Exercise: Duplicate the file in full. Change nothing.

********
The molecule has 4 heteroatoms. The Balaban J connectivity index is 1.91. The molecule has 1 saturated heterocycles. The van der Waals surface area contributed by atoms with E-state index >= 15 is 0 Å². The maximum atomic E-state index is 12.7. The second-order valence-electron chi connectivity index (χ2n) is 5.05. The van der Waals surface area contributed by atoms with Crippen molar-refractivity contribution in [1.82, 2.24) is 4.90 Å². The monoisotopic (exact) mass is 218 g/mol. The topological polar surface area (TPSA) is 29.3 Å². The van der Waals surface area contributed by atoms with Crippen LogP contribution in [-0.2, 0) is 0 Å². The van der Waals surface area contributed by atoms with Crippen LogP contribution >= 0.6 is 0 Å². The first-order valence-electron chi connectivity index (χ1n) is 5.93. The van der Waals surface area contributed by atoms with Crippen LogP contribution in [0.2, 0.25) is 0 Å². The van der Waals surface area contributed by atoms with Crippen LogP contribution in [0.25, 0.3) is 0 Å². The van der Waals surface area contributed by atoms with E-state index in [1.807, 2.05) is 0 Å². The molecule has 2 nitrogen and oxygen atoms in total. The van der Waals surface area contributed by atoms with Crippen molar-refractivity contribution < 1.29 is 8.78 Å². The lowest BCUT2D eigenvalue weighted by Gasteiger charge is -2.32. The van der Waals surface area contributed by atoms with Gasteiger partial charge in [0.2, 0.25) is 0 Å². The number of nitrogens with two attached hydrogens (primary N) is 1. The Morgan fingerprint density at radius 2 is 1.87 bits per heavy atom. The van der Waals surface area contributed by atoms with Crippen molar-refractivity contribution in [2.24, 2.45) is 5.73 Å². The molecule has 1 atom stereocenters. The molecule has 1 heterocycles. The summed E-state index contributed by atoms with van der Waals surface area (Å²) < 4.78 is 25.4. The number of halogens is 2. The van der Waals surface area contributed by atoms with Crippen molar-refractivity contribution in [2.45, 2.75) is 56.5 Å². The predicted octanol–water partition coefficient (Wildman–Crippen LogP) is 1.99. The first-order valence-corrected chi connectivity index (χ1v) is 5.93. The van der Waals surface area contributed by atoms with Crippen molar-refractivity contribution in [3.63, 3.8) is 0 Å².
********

The molecule has 4 heteroatoms. The Balaban J connectivity index is 1.91. The molecule has 1 saturated heterocycles. The van der Waals surface area contributed by atoms with E-state index >= 15 is 0 Å². The maximum atomic E-state index is 12.7. The second-order valence-electron chi connectivity index (χ2n) is 5.05. The van der Waals surface area contributed by atoms with Crippen molar-refractivity contribution in [1.82, 2.24) is 4.90 Å². The monoisotopic (exact) mass is 218 g/mol. The topological polar surface area (TPSA) is 29.3 Å². The van der Waals surface area contributed by atoms with Crippen LogP contribution in [-0.2, 0) is 0 Å². The van der Waals surface area contributed by atoms with Crippen LogP contribution >= 0.6 is 0 Å². The first-order valence-electron chi connectivity index (χ1n) is 5.93. The van der Waals surface area contributed by atoms with Crippen LogP contribution in [0.2, 0.25) is 0 Å². The van der Waals surface area contributed by atoms with Crippen LogP contribution in [0.25, 0.3) is 0 Å². The van der Waals surface area contributed by atoms with E-state index in [1.807, 2.05) is 0 Å². The molecule has 2 nitrogen and oxygen atoms in total. The van der Waals surface area contributed by atoms with Crippen molar-refractivity contribution < 1.29 is 8.78 Å². The lowest BCUT2D eigenvalue weighted by Gasteiger charge is -2.32. The van der Waals surface area contributed by atoms with Gasteiger partial charge in [0.2, 0.25) is 0 Å². The number of nitrogens with two attached hydrogens (primary N) is 1. The Morgan fingerprint density at radius 2 is 1.87 bits per heavy atom. The van der Waals surface area contributed by atoms with Crippen molar-refractivity contribution in [2.24, 2.45) is 5.73 Å². The molecule has 1 atom stereocenters. The molecule has 1 heterocycles. The summed E-state index contributed by atoms with van der Waals surface area (Å²) < 4.78 is 25.4. The number of halogens is 2. The van der Waals surface area contributed by atoms with Crippen molar-refractivity contribution in [2.45, 2.75) is 56.5 Å². The predicted octanol–water partition coefficient (Wildman–Crippen LogP) is 1.99. The first-order valence-corrected chi connectivity index (χ1v) is 5.93. The van der Waals surface area contributed by atoms with Crippen molar-refractivity contribution in [3.63, 3.8) is 0 Å².